EcoTrust‘s blog/web magazine People and Place first issue is on Resilience Thinking, and features a number of articles on resilience including a interview with Brian Walker. One interesting article proposes Six Habits of Highly Resilient Organizations:
1. Resilient organizations actively attend to their environments.
2. Resilient organizations prepare themselves and their employees for disruptions.
3. Resilient organizations build in flexibility.
4. Resilient organizations strengthen and extend their communications networks – internally and externally.
5. Resilient organizations encourage innovation and experimentation.
6. Resilient organizations cultivate a culture with clearly shared purpose and values.
The authors write:
Most companies live fast and die young. A study in 1983 by Royal Dutch/Shell found only 40 corporations over 100 years old. In contrast, they found that one-third of the Fortune 500s from 1970 were, at that time, already gone.
What differentiates success and failure, resilience and collapse? The Royal Dutch/Shell study emphasizes shared purpose and values, tolerance of new ideas, financial reserves, and situational awareness.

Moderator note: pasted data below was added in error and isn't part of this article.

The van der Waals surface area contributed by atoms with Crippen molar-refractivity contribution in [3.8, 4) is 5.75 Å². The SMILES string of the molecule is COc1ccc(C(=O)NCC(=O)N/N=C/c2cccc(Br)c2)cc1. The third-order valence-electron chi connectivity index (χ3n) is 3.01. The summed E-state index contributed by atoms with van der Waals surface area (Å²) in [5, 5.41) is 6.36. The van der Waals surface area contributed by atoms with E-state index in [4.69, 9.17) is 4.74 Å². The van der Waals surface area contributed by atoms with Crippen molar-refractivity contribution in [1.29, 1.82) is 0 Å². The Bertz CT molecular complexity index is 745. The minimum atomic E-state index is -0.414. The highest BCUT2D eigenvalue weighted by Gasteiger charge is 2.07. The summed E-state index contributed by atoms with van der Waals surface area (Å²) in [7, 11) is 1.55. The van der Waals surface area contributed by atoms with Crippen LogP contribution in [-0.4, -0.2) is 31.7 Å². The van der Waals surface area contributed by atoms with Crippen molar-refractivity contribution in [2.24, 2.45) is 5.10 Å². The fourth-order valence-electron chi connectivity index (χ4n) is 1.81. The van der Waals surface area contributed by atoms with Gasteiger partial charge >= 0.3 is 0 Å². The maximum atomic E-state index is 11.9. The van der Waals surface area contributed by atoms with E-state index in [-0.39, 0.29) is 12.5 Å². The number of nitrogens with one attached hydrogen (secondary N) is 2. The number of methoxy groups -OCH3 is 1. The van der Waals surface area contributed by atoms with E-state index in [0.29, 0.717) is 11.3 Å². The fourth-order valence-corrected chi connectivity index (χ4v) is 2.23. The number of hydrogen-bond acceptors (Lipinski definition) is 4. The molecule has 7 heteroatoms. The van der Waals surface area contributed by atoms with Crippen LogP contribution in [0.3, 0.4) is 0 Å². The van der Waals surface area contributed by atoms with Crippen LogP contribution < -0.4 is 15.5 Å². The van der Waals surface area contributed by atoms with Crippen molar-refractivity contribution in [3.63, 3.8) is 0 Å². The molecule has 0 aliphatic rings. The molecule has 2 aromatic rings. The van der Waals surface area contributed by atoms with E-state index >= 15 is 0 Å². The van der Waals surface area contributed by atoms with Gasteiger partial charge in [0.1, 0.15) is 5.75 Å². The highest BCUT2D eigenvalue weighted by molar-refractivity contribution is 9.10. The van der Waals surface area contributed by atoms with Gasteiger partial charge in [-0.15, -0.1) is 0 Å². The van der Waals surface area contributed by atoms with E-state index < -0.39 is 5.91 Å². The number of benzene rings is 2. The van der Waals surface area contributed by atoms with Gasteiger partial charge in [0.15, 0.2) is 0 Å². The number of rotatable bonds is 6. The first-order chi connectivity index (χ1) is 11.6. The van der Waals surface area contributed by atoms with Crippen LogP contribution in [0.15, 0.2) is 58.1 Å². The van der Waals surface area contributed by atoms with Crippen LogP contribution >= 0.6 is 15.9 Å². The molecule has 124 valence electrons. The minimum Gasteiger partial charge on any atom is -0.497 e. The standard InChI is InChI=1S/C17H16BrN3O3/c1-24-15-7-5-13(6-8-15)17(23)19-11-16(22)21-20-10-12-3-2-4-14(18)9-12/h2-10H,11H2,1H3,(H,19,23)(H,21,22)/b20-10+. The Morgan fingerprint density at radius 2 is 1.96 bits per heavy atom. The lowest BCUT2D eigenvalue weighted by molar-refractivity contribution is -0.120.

More recently, Ceridian Corporation collected best thinking and strategies to publish an executive briefing on organizational resilience. They highlighted the paradox that successful, resilient organizations are those that are able to respond to two conflicting imperatives:
* managing for performance and growth, which requires consistency, efficiency, eliminating waste, and maximizing short-term results
* managing for adaptation, which requires foresight, innovation, experimentation, and improvisation, with an eye on long-term benefits
Most organizations pay great attention to the first imperative but little to the second. Start-ups often excel at improvisation and innovation but founder on the shoals of consistent performance and efficiency. About half of all new companies fail during their first five years.
Each mode requires a different skill set and organizational design. Moving nimbly between them is a tricky dynamic balancing act. Disruptions can come from anywhere – from within, from competitors, infrastructure or supply chain crises, or from human or natural disasters. The financial crisis has riveted current attention, but it’s just one of many disruptions organizations must cope with daily. Planning for disruption means shifting from “just-in-time” production and efficiency to “just-in-case” resilience.